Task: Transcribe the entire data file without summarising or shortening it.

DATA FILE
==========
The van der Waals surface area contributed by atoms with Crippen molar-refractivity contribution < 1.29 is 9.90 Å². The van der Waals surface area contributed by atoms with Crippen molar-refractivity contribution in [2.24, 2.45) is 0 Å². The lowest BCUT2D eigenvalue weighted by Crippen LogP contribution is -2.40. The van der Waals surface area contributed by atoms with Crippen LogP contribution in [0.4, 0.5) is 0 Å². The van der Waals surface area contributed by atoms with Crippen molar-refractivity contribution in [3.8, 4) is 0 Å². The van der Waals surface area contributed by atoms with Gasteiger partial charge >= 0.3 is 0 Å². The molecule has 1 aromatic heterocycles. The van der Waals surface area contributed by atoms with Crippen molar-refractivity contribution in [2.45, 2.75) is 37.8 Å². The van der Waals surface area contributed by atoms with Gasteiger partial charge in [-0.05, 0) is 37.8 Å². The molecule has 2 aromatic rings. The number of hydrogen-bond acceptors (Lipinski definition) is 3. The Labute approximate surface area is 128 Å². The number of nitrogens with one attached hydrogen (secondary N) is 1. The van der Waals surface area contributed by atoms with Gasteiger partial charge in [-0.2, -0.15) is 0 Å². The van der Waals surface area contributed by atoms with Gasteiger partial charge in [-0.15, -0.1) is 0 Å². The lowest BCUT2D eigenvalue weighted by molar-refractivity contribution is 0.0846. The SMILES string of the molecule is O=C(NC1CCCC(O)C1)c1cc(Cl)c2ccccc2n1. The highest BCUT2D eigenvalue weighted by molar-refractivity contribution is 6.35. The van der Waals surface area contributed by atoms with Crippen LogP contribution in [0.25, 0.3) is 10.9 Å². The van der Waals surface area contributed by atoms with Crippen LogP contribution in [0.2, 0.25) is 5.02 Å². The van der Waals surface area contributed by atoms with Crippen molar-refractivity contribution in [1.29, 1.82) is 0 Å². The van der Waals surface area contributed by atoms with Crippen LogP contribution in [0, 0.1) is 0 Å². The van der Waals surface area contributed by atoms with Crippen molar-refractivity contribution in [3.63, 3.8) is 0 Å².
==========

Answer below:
The van der Waals surface area contributed by atoms with Crippen molar-refractivity contribution < 1.29 is 9.90 Å². The van der Waals surface area contributed by atoms with Crippen molar-refractivity contribution in [2.24, 2.45) is 0 Å². The lowest BCUT2D eigenvalue weighted by Crippen LogP contribution is -2.40. The van der Waals surface area contributed by atoms with Crippen LogP contribution in [0.4, 0.5) is 0 Å². The van der Waals surface area contributed by atoms with Crippen molar-refractivity contribution in [3.8, 4) is 0 Å². The van der Waals surface area contributed by atoms with Gasteiger partial charge >= 0.3 is 0 Å². The molecule has 1 aromatic heterocycles. The van der Waals surface area contributed by atoms with Crippen molar-refractivity contribution in [2.45, 2.75) is 37.8 Å². The van der Waals surface area contributed by atoms with Gasteiger partial charge in [-0.05, 0) is 37.8 Å². The molecule has 2 aromatic rings. The number of hydrogen-bond acceptors (Lipinski definition) is 3. The Labute approximate surface area is 128 Å². The number of nitrogens with one attached hydrogen (secondary N) is 1. The van der Waals surface area contributed by atoms with Gasteiger partial charge in [-0.2, -0.15) is 0 Å². The van der Waals surface area contributed by atoms with Gasteiger partial charge in [-0.15, -0.1) is 0 Å². The lowest BCUT2D eigenvalue weighted by molar-refractivity contribution is 0.0846. The SMILES string of the molecule is O=C(NC1CCCC(O)C1)c1cc(Cl)c2ccccc2n1. The highest BCUT2D eigenvalue weighted by molar-refractivity contribution is 6.35. The van der Waals surface area contributed by atoms with Crippen LogP contribution in [0.25, 0.3) is 10.9 Å². The van der Waals surface area contributed by atoms with Crippen LogP contribution in [0.2, 0.25) is 5.02 Å². The van der Waals surface area contributed by atoms with Crippen molar-refractivity contribution in [1.29, 1.82) is 0 Å². The van der Waals surface area contributed by atoms with Crippen LogP contribution in [0, 0.1) is 0 Å². The van der Waals surface area contributed by atoms with Crippen molar-refractivity contribution in [3.63, 3.8) is 0 Å².